AUSTIN, Texas — Texas Gov. Rick Perry is running for president, a spokesman confirmed Thursday, a move certain to shake up the race for the GOP nomination much to the delight of conservatives looking for a candidate to embrace.
Perry spokesman Mark Miner said the governor would make his intentions known on Saturday while visiting South Carolina and New Hampshire just as most of his presidential rivals compete in a test vote in Iowa.
Official word of Perry's entrance into the race came just hours before eight candidates, including GOP front-runner Mitt Romney, were to appear on stage during a nationally televised debate.
It wasn't much of a surprise. The longest-serving governor in Texas history has flirted with a presidential run since spring and has spent the past few months courting Republicans in early voting states and laying the groundwork for a campaign. He met privately with potential donors from California to New York and gave rousing speeches to party faithful, casting himself as a fiscally responsible social conservative.
His intentions became even clearer over the past few days when officials disclosed that he would visit an important trio of states, a campaign-like schedule timed to overshadow the debate and the Iowa straw poll and, perhaps, wreak havoc on a field led by Romney.
Perry's nascent presidential campaign is not expected to rest after this weekend's launch. Rep. Frank Guinta, R-N.H., confirmed that he's scheduled to meet privately with Perry next Wednesday. He also confirmed a separate meeting with the first-in-the-nation primary state's only Republican senator, Kelly Ayotte.
Neither has decided whom to endorse, but both have been courted heavily by the presidential field.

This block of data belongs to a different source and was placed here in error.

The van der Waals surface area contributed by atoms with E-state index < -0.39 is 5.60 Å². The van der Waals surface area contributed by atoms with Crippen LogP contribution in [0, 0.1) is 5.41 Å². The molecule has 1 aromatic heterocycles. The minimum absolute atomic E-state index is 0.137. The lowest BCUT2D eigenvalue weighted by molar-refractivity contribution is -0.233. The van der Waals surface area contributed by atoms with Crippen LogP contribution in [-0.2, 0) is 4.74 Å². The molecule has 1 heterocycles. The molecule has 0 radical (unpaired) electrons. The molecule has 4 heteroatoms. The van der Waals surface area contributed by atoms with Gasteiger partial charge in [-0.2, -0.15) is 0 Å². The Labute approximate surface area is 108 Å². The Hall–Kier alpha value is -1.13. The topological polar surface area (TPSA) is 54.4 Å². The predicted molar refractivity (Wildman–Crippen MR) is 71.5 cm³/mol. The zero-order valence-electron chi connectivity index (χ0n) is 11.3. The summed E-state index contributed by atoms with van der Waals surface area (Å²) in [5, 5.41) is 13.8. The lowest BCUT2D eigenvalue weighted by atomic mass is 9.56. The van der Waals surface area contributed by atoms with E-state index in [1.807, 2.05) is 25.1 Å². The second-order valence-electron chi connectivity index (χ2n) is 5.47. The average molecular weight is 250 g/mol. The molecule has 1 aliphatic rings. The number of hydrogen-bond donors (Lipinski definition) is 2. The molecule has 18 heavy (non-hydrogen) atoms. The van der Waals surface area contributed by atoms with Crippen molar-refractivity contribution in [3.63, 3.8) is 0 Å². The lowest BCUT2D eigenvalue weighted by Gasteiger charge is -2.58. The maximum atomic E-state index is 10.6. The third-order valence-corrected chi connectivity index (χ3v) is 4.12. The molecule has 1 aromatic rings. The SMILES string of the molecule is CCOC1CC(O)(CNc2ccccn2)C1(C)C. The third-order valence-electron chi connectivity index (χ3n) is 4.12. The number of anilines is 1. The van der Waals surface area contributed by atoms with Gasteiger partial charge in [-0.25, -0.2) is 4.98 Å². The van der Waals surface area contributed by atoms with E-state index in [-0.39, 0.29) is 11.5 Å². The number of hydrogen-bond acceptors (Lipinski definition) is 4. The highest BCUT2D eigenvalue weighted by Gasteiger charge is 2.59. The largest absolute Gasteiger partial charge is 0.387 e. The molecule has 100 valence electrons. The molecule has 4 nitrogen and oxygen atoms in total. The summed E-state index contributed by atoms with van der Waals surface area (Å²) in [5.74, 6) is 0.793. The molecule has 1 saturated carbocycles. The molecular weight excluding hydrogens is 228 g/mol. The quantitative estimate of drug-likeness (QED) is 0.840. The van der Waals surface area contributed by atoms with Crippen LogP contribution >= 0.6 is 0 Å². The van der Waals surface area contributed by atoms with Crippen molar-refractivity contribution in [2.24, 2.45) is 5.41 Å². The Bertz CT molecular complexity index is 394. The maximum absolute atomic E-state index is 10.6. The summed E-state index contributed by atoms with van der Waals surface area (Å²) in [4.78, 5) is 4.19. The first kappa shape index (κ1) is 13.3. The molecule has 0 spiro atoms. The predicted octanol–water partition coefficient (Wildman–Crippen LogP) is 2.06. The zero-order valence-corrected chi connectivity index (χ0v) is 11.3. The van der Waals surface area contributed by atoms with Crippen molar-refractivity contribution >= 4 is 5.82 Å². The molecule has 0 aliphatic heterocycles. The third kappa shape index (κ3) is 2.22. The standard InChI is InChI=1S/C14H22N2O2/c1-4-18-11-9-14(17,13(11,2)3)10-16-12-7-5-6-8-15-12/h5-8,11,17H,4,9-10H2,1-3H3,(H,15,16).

Unlike others in the race, Perry has credibility with the at-times warring camps of the GOP's primary electorate. The pro-business tax-cutter who has presided over Texas' recent economic growth also is a devout social conservative with deep ties to some of the nation's evangelical leaders and Christians who dominate the pivotal Iowa caucuses.
But Perry also has never run a national campaign before, and it's unclear whether his Texas swagger and sometimes unorthodox policy positions will sit well with GOP primary voters outside his state. Another open question is whether he can raise the money necessary to mount a strong campaign against those who have been in the race for months or more.
He may face fierce opposition from secular groups and progressives who argue that his religious rhetoric violates the separation of church and state and that his belief that some groups, such as the Boy Scouts of America, should be allowed to discriminate against gays is bigoted.
Within the Republican Party, Perry has opponents among moderates who question his understanding of national and international policy, including Sen. Kay Bailey Hutchison, who ran against him for governor in a bitter 2010 primary race.
An early adopter of tea party rhetoric, Perry even has some opponents in the movement. They complain he hasn't taken strong enough stances on state spending and illegal immigration, in part because as governor Perry signed a law making Texas the first state to offer in-state tuition to illegal immigrants and blasted a proposed border fence as "idiocy."
But before he starts pumping up supporters and wooing detractors, Perry will need to raise name recognition outside of Texas and conservative circles along with funds to fill a presidential campaign coffer. None of the money he's raised for Texas elections can be used in a national race, so he is starting from scratch.